Rutherford is an existing Hi-Tech trustee who has had a career spanning more than 20 years in the IT sector.
She’s previously held senior roles at Hewlett Packard and Cisco, as well as being the director of member and government relations at NZ Tech. She currently is government segments propositions manager at Spark Digital NZ.
She says she’ll helping shine a spotlight on the New Zealand tech sector, with one of her goals being to support and recognise the rapidly growing diversity in the industry.
In a LinkedIn post earlier this month, Rutherford discussed how she’d always thought herself to be an advocate of diversity – until she heard a diversity panel speak at an NZTech event.
She says listening to the different speakers made her realise she wasn’t being active enough, and the talks inspired her to embrace diversity not just morally, but for the good of society and the economic health of businesses.
“With all that listening, I have realised that I need to wake up, and be more of an advocate for change, be more of a challenger of the system, bring back my whole self to the most important contribution that I can make to society as I see it.”
This will be a clear focus for her legacy at the Hi-Tech Trust, which at the same time announced its 2018 awards will have a far greater focus on diversity in the tech industry.
Vend founder Vaughan Rowsell, who has been appointed deputy chair alongside Rutherford, says the Trust has a diverse new board, categories, judges and judging criteria, with the goal to consider and promote diversity in the sector.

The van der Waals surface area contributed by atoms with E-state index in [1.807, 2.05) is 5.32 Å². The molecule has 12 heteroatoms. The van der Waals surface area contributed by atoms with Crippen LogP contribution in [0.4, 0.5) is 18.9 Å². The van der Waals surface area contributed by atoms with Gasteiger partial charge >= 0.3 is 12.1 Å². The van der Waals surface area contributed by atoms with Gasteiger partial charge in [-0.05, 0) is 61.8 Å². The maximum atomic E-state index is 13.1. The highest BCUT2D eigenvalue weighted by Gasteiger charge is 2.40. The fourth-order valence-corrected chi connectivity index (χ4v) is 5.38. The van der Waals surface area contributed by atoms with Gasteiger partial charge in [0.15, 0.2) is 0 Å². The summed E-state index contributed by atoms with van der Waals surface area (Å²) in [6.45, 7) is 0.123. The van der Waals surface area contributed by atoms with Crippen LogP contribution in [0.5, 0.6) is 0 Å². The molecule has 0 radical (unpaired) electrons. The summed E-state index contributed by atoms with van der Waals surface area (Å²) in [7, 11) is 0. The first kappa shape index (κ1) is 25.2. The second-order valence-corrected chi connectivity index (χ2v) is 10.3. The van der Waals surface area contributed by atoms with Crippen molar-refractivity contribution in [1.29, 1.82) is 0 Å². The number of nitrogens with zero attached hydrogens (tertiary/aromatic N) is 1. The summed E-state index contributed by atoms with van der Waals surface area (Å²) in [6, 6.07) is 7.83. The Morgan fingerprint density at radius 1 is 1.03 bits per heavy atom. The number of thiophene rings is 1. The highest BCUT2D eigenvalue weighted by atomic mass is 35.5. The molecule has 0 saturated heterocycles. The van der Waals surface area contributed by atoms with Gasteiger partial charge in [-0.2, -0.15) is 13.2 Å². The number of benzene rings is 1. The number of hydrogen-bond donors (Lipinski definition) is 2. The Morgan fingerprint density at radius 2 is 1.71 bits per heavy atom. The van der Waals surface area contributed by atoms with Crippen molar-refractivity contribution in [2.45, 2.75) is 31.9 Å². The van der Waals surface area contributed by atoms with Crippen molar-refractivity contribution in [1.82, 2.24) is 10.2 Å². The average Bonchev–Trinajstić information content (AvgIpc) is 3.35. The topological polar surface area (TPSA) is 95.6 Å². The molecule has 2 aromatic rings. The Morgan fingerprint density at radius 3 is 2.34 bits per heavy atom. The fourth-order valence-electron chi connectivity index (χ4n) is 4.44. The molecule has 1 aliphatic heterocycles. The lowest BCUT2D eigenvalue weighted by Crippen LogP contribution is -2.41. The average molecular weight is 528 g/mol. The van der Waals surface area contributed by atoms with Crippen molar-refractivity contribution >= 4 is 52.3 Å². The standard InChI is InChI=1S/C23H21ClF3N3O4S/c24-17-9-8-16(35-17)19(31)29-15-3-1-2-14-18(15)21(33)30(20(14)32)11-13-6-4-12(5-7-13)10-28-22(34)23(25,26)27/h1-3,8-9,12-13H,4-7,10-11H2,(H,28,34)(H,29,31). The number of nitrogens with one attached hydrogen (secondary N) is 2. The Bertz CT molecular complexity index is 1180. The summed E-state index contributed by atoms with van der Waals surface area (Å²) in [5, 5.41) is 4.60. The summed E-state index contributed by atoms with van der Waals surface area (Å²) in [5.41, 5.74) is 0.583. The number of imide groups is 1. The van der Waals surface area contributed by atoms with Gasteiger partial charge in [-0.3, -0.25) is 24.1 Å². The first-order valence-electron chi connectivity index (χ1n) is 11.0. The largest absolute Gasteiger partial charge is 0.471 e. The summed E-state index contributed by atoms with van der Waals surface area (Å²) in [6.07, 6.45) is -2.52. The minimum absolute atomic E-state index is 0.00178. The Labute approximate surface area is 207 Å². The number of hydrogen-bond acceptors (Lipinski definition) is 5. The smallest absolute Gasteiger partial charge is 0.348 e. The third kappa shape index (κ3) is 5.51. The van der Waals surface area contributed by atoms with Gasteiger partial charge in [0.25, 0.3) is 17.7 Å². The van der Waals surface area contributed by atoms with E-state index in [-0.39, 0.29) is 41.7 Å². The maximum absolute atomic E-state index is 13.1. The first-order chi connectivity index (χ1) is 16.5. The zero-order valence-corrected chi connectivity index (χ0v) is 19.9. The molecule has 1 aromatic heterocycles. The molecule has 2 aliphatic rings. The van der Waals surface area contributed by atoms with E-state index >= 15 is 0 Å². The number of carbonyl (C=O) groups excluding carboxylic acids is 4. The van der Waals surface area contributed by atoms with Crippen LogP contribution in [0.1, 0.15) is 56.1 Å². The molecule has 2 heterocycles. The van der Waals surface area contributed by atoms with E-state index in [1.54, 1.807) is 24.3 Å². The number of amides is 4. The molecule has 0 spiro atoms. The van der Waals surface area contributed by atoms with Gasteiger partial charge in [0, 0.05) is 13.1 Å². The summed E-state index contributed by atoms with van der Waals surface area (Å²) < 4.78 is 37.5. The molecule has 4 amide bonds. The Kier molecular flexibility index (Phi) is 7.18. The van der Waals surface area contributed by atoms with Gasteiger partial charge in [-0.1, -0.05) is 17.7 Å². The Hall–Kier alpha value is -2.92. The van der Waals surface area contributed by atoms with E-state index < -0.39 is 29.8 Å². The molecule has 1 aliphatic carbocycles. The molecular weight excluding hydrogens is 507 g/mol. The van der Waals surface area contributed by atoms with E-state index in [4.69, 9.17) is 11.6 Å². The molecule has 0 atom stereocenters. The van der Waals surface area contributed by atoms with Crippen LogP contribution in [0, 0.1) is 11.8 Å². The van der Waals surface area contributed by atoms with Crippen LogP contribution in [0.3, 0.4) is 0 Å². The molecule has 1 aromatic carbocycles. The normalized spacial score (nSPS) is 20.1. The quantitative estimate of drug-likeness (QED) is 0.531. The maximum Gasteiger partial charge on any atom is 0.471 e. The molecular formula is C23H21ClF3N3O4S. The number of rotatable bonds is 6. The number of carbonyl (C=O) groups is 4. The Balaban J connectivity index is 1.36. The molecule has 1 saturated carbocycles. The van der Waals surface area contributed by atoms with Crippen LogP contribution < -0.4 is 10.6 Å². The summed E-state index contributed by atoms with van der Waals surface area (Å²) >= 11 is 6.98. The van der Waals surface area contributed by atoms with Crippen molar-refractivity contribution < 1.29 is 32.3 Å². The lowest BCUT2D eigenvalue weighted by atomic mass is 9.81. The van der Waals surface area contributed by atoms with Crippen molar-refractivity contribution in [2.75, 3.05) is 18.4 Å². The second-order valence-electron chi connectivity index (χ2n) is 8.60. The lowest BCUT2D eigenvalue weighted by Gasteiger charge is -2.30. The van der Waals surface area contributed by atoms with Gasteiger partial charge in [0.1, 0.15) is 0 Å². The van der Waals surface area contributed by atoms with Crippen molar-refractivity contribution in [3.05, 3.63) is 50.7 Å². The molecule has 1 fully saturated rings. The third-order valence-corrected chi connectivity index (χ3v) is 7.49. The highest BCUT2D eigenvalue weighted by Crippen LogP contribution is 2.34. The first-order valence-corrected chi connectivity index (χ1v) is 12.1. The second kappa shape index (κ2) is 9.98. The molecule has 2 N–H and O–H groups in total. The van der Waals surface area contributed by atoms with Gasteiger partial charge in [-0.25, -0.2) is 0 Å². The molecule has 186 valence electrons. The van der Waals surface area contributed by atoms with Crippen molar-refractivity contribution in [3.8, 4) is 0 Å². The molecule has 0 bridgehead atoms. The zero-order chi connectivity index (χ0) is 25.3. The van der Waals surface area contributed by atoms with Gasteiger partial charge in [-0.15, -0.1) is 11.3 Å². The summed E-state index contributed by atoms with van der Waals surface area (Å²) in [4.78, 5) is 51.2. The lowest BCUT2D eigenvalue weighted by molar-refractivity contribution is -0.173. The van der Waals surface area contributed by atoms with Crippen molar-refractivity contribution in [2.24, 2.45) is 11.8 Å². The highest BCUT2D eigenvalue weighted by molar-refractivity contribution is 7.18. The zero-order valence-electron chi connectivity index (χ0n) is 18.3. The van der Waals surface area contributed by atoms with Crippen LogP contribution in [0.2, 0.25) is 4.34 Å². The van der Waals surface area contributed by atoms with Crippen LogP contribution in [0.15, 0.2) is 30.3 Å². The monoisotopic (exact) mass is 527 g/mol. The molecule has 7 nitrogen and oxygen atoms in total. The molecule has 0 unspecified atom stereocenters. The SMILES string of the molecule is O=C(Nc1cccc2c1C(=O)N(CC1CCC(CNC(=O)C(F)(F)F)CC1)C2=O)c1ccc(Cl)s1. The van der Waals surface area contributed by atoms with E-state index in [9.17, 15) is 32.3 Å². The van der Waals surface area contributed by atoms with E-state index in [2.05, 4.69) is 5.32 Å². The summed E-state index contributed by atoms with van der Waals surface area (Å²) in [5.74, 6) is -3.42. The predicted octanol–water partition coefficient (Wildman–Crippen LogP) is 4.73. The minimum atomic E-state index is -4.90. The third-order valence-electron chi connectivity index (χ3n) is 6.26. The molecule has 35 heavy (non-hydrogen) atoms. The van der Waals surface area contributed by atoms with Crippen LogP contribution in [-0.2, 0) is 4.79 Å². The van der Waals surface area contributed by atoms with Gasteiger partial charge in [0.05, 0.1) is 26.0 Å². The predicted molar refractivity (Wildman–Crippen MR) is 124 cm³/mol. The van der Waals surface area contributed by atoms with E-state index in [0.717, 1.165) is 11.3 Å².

Questions are going to be introduced across some of the categories around how well a company is doing in regards to diversity and sustainability.
Rutherford has also received the blessing of her predecessor, Wayne Norrie, who spent 10 years shaping the Hi-Tech Awards into what it is today.
Norrie says it’s time for fresh blood to take the reins at the Hi-Tech Trust to take it to the next level.
“Jen is the perfect person to bring the qualities needed to further our goals, and unite them with the goals of the wider New Zealand tech sector,” he says. “Jen and the team are well positioned to bring a new level of leadership to our journey.”
Alongside the Hi-Tech Trust’s changes, other organisations have made moves to encourage more diversity in the tech sector.
Earlier this month, The Ministry For Women and NZTech released a guide to help education providers attract and retain more women into the tech industry.
The Absolute IT Remuneration Report released last year showed a diversity gap when it came to gender, with men making up 79 percent of New Zealand’s technology sector and women making up just 21 percent.
“The business case for greater gender balance is strong. Tech firms that have equal number of women and men are up to 40 percent more profitable. Women make up 51 percent of the population,” NZTech national director of government relations Andrea Hancox said.
“Studies show more diverse organisations deliver better revenue and profitability, a clear sign tech is a great career for women. Tech companies often don’t reflect the customers they are trying to sell to and therefore under-represent their reach and capabilities.”
The full line up of 2018 Hi-Tech Awards categories will be announced in September, with entries and nominations opening in late November.
The awards dinner will be held in Christchurch in May, 2018.